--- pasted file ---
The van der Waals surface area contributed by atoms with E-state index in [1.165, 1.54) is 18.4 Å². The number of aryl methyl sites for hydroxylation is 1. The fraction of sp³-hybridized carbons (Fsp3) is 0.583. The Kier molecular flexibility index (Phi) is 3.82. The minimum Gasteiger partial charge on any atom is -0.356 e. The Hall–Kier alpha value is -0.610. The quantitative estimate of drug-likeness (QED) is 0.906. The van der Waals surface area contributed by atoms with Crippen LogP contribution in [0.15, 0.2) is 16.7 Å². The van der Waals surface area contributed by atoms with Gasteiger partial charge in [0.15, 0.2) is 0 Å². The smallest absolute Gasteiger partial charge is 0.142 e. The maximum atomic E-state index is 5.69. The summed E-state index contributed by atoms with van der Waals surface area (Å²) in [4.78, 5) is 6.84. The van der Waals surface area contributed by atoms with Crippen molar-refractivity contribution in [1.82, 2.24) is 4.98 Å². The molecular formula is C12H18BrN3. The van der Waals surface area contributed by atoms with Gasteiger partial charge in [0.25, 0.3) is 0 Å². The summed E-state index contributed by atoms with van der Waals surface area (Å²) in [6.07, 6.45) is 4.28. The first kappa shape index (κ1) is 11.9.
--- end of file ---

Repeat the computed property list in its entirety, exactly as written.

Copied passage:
The van der Waals surface area contributed by atoms with E-state index in [1.165, 1.54) is 18.4 Å². The number of aryl methyl sites for hydroxylation is 1. The fraction of sp³-hybridized carbons (Fsp3) is 0.583. The Kier molecular flexibility index (Phi) is 3.82. The minimum Gasteiger partial charge on any atom is -0.356 e. The Hall–Kier alpha value is -0.610. The quantitative estimate of drug-likeness (QED) is 0.906. The van der Waals surface area contributed by atoms with Crippen LogP contribution in [0.15, 0.2) is 16.7 Å². The van der Waals surface area contributed by atoms with Gasteiger partial charge in [0.15, 0.2) is 0 Å². The smallest absolute Gasteiger partial charge is 0.142 e. The maximum atomic E-state index is 5.69. The summed E-state index contributed by atoms with van der Waals surface area (Å²) in [4.78, 5) is 6.84. The van der Waals surface area contributed by atoms with Crippen molar-refractivity contribution in [1.82, 2.24) is 4.98 Å². The molecular formula is C12H18BrN3. The van der Waals surface area contributed by atoms with Gasteiger partial charge in [0.25, 0.3) is 0 Å². The summed E-state index contributed by atoms with van der Waals surface area (Å²) in [6.07, 6.45) is 4.28. The first kappa shape index (κ1) is 11.9.